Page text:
School a rare sanc­tu­ary for trau­ma­tized Ro­hingya kids

‘Vil­lages were the­atres of war, with bul­lets ev­ery­where’

Kuwait Times - - INTERNATIONAL -

LEDHAPARA: Hol­low-eyed and de­tached, 11-year-old Ro­hingya refugee Sayed Nul be­trays lit­tle emo­tion as he re­counts why his fam­ily fled Myanmar: “The Rakhine Bud­dhists burned my house. Killed peo­ple with bul­lets. And raped the women.” For the aid work­ers in Bangladesh deal­ing with the cur­rent ex­o­dus of Ro­hingya es­cap­ing sec­tar­ian vi­o­lence of Myanmar’s Rakhine state, it is a fa­mil­iar and up­set­ting sight as they try to put young lives back to­gether.

Of the 520,000 Ro­hingya who have ar­rived in re­cent weeks, 290,000 are chil­dren, many haunted by the hor­rors they have wit­nessed, now crammed into teem­ing refugee camps with min­i­mal fa­cil­i­ties to deal with trau­mas em­bed­ded deep in­side so many young­sters. Aid groups are hur­ry­ing to set up schools and safe zones for chil­dren in the grim camps as part of the an­swer. The few schools that have sprung up of­fer a brief respite.

At the en­trance to the packed Leda camp a hand­ful of learn­ing cen­ters have been set up op­po­site a brick fac­tory with a smoke-black­ened chim­ney. In­side one of the classes about 30 chil­dren sang, the tor­ren­tial rain beat­ing down on the can­vas roof al­most drown­ing out their lit­tle voices. But mem­o­ries of the Rakhine vi­o­lence is never far away. “These are chil­dren, they do not un­der­stand what has hap­pened,” Ro­hingya teacher Sham­sul Alam said. “We are try­ing to make them for­get what hap­pened so they are not dis­turbed,” he added point­ing to a buck­et­ful of toys.

UN work­ers say many of the young ex­iles never went to school in their coun­try of birth, where the Bud­dhist ma­jor­ity treat the Ro­hingya with dis­dain. The Myanmar au­thor­i­ties say the mil­i­tary have only tar­geted Ro­hingya mil­i­tants in their crack­down in Rakhine since Au­gust 25. But many of the kids in camps around the Bangladesh bor­der town of Cox’s Bazar re­count scenes of mas­sacres, tor­ture and rape. “Their vil­lages were the­atres of war, with the noise and the bul­lets ev­ery­where,” says Shamail Das, 22, an­other teacher at the hastily set up school.

‘Ease their pain’

Alam, Das and the other teach­ers de­lib­er­ately do not dis­cuss the Rakhine hor­rors in class. “If we talk about the atroc­i­ties with them, it could dam­age their minds at first. But in time it could help ease their pain,” said Mor­sida Ak­ter, a Bangladeshi teacher. There are cur­rently 200 learn­ing cen­ters in the camps teach­ing 17,000 Ro­hingya. But those schools are just a drop in the ocean com­pared to what is re­quired the UN chil­dren’s agency, UNICEF, says it needs to build 1,300 schools.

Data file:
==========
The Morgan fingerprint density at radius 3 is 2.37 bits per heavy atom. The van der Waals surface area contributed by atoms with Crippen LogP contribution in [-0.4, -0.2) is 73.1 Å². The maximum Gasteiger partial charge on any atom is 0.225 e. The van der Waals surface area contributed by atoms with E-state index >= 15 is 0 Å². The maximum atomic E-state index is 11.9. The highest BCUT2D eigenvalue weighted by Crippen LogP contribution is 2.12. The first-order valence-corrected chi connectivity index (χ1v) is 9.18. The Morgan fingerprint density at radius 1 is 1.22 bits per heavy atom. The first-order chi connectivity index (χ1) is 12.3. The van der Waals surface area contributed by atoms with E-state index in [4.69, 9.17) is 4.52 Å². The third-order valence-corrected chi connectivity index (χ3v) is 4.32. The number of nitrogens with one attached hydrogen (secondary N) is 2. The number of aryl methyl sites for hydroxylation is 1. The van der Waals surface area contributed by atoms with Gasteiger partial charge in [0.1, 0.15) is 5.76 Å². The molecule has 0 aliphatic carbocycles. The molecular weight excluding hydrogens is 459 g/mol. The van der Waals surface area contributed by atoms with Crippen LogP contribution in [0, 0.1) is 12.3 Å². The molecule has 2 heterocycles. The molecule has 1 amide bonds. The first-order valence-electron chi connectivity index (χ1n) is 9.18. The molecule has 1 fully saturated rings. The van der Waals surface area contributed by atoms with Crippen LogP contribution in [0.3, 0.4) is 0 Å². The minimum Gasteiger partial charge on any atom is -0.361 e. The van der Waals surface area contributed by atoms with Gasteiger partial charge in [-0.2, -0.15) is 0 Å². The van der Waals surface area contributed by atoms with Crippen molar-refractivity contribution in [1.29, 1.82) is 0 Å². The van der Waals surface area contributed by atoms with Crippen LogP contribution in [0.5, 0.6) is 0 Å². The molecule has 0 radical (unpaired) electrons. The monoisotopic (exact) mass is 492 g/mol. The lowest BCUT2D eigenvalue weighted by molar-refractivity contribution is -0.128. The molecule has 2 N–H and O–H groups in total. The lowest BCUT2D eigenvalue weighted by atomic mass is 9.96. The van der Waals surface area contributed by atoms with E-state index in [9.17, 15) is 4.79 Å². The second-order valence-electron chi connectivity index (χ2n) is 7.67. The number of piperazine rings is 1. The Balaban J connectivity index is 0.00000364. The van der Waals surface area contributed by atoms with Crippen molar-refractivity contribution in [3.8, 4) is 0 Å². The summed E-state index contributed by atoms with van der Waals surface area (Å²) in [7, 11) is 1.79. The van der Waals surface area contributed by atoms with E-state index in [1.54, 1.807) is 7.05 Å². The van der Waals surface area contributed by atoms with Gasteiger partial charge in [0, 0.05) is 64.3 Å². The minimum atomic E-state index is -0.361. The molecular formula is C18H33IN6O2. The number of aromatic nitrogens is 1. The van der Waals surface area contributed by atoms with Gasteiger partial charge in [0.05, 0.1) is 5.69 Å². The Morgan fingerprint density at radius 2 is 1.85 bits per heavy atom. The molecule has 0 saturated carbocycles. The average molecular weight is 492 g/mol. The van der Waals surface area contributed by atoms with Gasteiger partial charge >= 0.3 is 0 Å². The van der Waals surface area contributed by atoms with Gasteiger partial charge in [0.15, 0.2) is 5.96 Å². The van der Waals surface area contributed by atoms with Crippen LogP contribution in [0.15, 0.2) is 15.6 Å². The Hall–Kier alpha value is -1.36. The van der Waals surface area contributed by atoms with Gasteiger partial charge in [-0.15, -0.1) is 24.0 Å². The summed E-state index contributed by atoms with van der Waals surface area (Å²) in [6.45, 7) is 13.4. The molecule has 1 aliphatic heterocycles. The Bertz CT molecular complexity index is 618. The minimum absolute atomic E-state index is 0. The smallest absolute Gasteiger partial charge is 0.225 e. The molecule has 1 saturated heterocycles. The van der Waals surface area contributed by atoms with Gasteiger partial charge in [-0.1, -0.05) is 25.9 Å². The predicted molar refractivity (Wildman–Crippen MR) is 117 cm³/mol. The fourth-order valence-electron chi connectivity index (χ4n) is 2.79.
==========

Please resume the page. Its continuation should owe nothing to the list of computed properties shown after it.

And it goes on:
The cur­ricu­lum is also starkly dif­fer­ent from Bangladeshi schools in the re­gion, a re­flec­tion of how the Ro­hingya are far from wel­come even in the com­par­a­tive safety of Bangladesh. The only per­mit­ted sub­jects are English, the Burmese lan­guage, maths and health ad­vice such as wash­ing hands. The Ben­gali lan­guage used every where in Bangladesh is de­lib­er­ately off lim­its.

Be­fore the cur­rent ex­o­dus, Bangladesh al­ready hosted some 400,000 Ro­hingya refugees from pre­vi­ous up­surges in Rakhine’s long his­tory of sec­tar­ian vi­o­lence. The Dhaka gov­ern­ment has let the new Ro­hingya refugees in, but it does not want to do any­thing that could fa­cil­i­tate their in­te­gra­tion. Their free­dom of move­ment is strictly limited and mar­riages be­tween Ro­hingya and lo­cal Bangladeshis are banned. “They don’t need Ben­gali. English is an in­ter­na­tional lan­guage,” said lo­cal ed­u­ca­tion depart­ment of­fi­cial, Mo­hammed Zakara. “Any­way they are go­ing back to Myanmar.”

Bangladesh has re­peat­edly said that the Ro­hingya must re­turn to Myanmar. But Myanmar, which has al­ways re­fused to give them ci­ti­zen­ship, has made vague prom­ises. Few of the Ro­hingya ex­pect to re­turn to their vil­lages in Rakhine. Some of the ear­lier in­flux of Ro­hingya have al­ready spent more than 20 years in the Bangladesh camps. And that means chil­dren like Sayed Nul may have to live with their Rakhine trau­mas in squalid camps for decades to come.

Chil­dren haunted by the hor­rors they have wit­nessed


UKHIA, Bangladesh: A Ro­hingya child uses his food bowl to shelter him­self from the sun at the Palangkhali refugee camp in Ukhia district yes­ter­day.

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